Despite opposition, the United Mine Workers of America were able to organize among the workers of the Colorado Coalfields to the point that in 1913 they put together a list of miners’ demands, backed by the threat of a strike. Among other things, they insisted on an eight-hour work day, just like the UMWA had been able to win at other sites. Soon strikers were forced out of their company-owned housing and many moved to shanty towns in the area. There were threats of violence.

This was in the first year of Woodrow Wilson’s administration, and he put the federal government to work to bring about a resolution. The three big mining companies resisted the strikers’ demands, however, insisting that the union just wanted to meddle in their open shops. The government was unable to accomplish much, and the miners would give up after more than a year. Along the way, however, twenty-one people were killed at a small settlement in what came to be called the Ludlow Massacre, when Colorado State Militiamen attacked with a machine gun. In response to outrage at all of the violence, company owners, including JD Rockefeller, eventually imposed modest reforms after breaking the strike.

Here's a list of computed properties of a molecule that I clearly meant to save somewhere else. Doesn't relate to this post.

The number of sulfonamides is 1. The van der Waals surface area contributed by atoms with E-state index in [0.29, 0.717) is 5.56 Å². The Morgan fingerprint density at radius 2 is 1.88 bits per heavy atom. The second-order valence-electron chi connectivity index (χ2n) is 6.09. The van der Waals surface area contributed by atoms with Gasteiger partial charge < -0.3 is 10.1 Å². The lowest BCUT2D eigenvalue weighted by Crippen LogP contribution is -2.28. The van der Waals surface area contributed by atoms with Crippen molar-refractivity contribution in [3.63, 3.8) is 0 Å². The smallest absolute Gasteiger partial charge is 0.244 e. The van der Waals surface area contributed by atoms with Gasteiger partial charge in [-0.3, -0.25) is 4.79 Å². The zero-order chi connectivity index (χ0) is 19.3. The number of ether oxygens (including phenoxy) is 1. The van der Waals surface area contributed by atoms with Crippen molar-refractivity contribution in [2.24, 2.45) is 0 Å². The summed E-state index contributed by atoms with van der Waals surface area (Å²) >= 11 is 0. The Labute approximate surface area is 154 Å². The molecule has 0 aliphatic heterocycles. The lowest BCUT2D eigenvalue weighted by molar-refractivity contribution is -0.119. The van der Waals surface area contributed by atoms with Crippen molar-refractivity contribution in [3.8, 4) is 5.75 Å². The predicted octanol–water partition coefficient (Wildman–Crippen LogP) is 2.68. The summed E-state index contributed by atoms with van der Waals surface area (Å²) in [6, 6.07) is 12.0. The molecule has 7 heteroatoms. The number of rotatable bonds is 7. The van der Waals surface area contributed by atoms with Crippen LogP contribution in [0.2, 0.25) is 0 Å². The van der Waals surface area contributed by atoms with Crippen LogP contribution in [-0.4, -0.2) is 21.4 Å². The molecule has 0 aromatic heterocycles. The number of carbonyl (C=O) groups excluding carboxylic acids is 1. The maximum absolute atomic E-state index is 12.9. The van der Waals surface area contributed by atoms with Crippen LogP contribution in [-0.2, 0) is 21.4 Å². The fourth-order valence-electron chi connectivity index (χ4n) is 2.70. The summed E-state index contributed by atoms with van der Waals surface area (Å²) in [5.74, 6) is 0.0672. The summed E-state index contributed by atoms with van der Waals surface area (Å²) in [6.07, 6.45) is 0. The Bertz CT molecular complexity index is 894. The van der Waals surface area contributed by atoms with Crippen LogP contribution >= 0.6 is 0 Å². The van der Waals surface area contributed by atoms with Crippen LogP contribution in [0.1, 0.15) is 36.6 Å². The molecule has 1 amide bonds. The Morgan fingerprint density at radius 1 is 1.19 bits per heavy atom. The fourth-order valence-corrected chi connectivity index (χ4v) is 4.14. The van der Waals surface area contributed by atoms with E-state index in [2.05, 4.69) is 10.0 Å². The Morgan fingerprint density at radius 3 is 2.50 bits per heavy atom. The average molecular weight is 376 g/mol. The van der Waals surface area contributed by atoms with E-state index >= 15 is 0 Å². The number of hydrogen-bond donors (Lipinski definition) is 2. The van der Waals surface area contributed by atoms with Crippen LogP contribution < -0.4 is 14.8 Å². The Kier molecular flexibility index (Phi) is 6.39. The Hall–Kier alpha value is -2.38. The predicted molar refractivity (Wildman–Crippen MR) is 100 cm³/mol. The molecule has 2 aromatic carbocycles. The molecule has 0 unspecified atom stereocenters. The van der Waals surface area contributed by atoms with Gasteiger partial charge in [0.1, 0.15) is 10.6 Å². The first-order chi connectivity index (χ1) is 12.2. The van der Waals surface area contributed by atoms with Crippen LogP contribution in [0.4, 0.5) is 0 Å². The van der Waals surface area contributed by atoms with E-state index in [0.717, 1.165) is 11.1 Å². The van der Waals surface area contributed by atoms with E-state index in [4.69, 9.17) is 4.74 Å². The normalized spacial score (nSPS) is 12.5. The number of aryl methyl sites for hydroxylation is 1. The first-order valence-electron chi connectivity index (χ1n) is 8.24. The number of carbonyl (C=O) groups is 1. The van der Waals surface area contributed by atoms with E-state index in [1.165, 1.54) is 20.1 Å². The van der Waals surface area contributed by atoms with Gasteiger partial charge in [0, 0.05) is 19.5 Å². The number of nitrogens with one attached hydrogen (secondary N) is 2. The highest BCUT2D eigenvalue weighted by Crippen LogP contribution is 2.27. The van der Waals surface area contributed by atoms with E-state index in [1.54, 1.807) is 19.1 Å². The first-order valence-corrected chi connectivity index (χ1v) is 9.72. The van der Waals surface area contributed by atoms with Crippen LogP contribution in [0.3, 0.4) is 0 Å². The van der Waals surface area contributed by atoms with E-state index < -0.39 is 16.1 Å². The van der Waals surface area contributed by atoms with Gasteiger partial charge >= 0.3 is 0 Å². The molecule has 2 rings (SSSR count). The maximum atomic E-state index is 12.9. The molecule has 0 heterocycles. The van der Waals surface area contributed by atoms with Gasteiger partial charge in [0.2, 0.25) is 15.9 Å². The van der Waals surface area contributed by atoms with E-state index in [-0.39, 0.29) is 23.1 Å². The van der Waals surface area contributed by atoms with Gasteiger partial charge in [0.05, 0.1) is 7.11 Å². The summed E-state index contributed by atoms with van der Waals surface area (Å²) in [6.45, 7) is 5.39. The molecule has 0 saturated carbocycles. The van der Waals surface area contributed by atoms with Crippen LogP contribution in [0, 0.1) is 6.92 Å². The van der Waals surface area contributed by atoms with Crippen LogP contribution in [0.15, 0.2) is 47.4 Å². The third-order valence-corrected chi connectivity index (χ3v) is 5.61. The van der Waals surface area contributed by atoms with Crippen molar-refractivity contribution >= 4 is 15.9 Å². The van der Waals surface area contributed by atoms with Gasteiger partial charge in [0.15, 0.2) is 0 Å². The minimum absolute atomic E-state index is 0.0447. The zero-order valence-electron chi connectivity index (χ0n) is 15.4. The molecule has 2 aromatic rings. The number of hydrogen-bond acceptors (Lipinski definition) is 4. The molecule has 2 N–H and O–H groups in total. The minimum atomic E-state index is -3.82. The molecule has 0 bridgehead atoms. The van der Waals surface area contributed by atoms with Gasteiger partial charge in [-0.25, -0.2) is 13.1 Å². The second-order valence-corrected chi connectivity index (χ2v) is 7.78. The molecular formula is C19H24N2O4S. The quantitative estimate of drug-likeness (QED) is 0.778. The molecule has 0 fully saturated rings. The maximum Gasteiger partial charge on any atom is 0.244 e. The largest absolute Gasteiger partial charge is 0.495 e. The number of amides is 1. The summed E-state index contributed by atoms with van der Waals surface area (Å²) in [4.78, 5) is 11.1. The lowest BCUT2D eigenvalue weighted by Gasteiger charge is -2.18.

Organized labor had grown to become a powerful force in America during the first decade of the twentieth century. Though the country did not have workers’ parties like elsewhere, both Republicans and Democrats began to pay attention to ways that unions could get their members to vote together, and there were modest efforts to protect labor with new laws pushed by organizers and social activists.

Wilson put greater effort than earlier governments into helping workers, most notably with his appointment of William B. Wilson, who started his politcal career as a leader of the United Mine Workers of America, as Secretary of Labor.

The efforts of government, however, did little to ease many of the conflicts between the growing powers of large unions and massive industrial companies. Workers often turned to work stoppages to try to force improvements, to the point that strikes became a common tool of labor organizers. Teachers, streetcar operators, silk workers, and actors were just a few of the groups that held strikes in the period.

In 1919, over sixty thousand workers went on a general strike in Seattle over wartime wage controls. This particular event, however, proved to be the exception for the war years. Not only did many patriotic workers, and companies, pledge to overcome any differences in the interest of maintaining the country’s war efforts, but Wilson could compel groups to arbitrate conflicts quickly in important industries as part of his war powers. Perhaps more importantly, the organization and investment put into war provided higher wages and profits for many Americans, so that there was less labor unrest in the next decade.